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volved in making these decisions. When the Hulbert Taft Jr. Library was in the planning in 1966, a number of locations were considered. It is hard today to imagine it anywhere other than where it is. And finally, some dreams just take longer to achieve than others. When the Arts and Humanities Center was created in 1986 out of the old gymnasiums, plans were also put forth for a major dining room renovation—a project now in the works. As Carl Sandburg wrote, “Nothing happens unless first a dream.” Right: It is challenging to imagine the library anywhere other than where it is today, but in 1966 the choices weren’t so clear. Below: 1984 plans for the transformation of the old gyms into the Arts and Humanities Center also included preliminary plans for a new dining hall facing the pond.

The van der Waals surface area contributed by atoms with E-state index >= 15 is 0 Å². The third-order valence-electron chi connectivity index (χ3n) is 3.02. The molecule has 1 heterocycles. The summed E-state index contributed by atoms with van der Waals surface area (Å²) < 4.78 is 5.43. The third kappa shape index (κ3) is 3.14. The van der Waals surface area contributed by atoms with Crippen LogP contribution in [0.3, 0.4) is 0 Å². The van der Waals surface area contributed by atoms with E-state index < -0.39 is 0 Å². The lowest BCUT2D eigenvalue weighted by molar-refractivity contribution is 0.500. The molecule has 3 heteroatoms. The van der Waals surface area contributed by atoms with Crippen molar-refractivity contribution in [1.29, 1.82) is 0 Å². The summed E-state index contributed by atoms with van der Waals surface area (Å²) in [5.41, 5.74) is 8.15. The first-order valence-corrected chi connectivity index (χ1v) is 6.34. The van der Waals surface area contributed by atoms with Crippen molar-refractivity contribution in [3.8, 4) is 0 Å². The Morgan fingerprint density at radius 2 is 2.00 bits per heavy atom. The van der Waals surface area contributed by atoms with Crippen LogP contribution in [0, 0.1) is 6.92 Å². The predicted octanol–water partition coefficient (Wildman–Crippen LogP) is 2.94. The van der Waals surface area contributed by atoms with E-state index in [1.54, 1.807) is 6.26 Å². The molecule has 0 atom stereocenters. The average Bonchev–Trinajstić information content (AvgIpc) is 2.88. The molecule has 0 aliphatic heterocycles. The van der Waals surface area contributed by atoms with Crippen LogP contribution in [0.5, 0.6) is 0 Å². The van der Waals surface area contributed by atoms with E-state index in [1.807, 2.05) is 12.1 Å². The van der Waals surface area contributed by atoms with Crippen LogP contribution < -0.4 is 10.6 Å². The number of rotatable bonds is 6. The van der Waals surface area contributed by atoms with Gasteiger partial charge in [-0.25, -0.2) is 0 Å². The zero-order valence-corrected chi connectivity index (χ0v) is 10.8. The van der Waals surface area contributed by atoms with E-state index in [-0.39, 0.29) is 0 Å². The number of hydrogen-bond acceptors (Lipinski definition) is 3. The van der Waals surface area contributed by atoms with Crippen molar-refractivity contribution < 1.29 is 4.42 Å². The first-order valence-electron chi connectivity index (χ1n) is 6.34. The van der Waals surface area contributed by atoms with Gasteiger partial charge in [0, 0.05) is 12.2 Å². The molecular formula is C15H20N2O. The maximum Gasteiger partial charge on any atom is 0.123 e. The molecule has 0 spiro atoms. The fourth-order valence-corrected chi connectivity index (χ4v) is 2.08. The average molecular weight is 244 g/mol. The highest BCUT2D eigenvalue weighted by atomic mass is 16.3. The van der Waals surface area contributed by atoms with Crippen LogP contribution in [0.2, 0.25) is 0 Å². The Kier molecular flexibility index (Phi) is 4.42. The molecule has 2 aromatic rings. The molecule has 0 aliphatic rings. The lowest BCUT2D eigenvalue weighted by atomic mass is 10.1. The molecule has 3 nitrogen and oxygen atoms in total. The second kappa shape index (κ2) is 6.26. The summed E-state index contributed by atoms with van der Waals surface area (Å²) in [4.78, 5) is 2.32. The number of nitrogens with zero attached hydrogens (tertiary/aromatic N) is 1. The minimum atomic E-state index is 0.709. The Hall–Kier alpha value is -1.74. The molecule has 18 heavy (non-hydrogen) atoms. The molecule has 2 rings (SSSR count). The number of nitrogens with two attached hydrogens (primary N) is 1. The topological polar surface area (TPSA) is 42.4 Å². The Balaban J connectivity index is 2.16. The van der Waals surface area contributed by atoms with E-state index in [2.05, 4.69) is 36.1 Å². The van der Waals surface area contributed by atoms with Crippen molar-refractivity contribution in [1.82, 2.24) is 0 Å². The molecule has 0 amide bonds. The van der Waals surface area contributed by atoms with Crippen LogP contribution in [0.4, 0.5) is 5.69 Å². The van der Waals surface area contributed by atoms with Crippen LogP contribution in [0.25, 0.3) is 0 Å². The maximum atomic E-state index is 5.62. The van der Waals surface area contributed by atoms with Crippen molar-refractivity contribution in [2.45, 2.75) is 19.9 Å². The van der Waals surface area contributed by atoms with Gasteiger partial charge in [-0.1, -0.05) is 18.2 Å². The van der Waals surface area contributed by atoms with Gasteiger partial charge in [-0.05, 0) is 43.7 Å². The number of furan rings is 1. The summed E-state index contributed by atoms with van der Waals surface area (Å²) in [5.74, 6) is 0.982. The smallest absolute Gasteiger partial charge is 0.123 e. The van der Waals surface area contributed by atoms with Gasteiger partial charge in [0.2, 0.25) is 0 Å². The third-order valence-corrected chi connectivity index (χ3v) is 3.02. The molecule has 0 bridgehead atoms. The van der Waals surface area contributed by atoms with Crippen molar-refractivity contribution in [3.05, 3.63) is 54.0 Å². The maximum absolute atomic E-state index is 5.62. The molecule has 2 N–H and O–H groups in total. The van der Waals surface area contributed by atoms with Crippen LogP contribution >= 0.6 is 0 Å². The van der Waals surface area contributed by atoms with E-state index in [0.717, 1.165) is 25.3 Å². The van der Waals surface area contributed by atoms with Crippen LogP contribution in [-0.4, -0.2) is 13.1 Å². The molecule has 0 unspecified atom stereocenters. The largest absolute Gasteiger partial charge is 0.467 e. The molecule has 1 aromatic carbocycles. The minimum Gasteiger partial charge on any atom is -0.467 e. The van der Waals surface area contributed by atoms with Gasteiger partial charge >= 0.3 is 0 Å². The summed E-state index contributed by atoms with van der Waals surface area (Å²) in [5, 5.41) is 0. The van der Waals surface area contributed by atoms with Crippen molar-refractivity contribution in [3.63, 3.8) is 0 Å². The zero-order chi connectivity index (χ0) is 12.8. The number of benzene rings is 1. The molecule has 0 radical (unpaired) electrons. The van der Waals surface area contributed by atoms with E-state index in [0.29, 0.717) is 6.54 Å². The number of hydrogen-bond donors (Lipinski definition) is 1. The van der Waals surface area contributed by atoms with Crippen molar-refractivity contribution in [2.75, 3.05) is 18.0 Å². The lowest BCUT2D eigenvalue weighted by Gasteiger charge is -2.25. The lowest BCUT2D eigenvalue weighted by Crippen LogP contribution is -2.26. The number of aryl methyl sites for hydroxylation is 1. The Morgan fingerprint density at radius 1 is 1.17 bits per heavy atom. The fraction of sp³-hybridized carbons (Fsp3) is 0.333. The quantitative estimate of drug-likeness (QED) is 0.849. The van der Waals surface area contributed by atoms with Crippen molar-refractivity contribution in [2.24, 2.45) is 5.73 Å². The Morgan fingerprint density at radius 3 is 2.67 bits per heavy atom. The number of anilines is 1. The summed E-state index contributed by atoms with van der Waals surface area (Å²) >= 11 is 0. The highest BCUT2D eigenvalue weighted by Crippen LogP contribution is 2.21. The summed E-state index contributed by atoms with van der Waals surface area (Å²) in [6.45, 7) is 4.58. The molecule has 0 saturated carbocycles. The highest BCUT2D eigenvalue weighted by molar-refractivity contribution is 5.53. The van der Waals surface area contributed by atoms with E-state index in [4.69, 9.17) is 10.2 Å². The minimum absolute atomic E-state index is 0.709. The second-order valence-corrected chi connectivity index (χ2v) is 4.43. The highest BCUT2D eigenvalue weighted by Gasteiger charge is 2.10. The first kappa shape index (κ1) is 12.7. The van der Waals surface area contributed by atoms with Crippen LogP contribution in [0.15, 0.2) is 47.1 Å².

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sports T R I V I A

Q U I Z

Test your knowledge of Taft athletics and see how well you score! 1. Until 1971, Taft’s Cheerleaders were: a. girls imported from Westover b. Taft boys in white letter sweaters with megaphones c. faculty wives d. none of the above; there were no cheerleaders

6. Intramural athletics were originally divided into three clubs named: a. Alpha, Beta, Gamma b. Red, White, and Blue c. Names of Indian tribes

2. Barr Howard ran a mile in 4:33.6 in what year: a. 1929 b. 1942 c. 1961

7. Before ice hockey, Taft’s pond was used for: a. ice fishing b. ice polo c. ice dancing

3. 1966 Championship Lacrosse Team lost only to: a. Hotchkiss b. Choate c. Yale JV d. Andover